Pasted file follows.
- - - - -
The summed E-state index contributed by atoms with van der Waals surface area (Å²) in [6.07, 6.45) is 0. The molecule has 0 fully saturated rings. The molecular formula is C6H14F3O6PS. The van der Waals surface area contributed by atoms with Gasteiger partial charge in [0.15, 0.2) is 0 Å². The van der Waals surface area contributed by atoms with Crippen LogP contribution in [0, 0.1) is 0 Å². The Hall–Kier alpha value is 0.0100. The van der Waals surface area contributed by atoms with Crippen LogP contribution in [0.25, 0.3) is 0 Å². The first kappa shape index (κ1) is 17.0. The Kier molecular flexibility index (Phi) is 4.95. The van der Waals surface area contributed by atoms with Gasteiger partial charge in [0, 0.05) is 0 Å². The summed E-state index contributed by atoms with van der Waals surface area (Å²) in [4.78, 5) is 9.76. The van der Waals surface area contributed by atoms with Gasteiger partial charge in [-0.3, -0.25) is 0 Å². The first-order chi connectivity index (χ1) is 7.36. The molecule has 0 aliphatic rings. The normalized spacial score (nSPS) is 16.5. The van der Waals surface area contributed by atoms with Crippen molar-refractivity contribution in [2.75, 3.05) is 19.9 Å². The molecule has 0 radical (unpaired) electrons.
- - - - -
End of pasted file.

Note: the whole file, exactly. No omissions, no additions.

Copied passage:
The summed E-state index contributed by atoms with van der Waals surface area (Å²) in [6.07, 6.45) is 0. The molecule has 0 fully saturated rings. The molecular formula is C6H14F3O6PS. The van der Waals surface area contributed by atoms with Gasteiger partial charge in [0.15, 0.2) is 0 Å². The van der Waals surface area contributed by atoms with Crippen LogP contribution in [0, 0.1) is 0 Å². The Hall–Kier alpha value is 0.0100. The van der Waals surface area contributed by atoms with Crippen LogP contribution in [0.25, 0.3) is 0 Å². The first kappa shape index (κ1) is 17.0. The Kier molecular flexibility index (Phi) is 4.95. The van der Waals surface area contributed by atoms with Gasteiger partial charge in [0, 0.05) is 0 Å². The summed E-state index contributed by atoms with van der Waals surface area (Å²) in [4.78, 5) is 9.76. The van der Waals surface area contributed by atoms with Gasteiger partial charge in [-0.3, -0.25) is 0 Å². The first-order chi connectivity index (χ1) is 7.36. The molecule has 0 aliphatic rings. The normalized spacial score (nSPS) is 16.5. The van der Waals surface area contributed by atoms with Crippen molar-refractivity contribution in [2.75, 3.05) is 19.9 Å². The molecule has 0 radical (unpaired) electrons.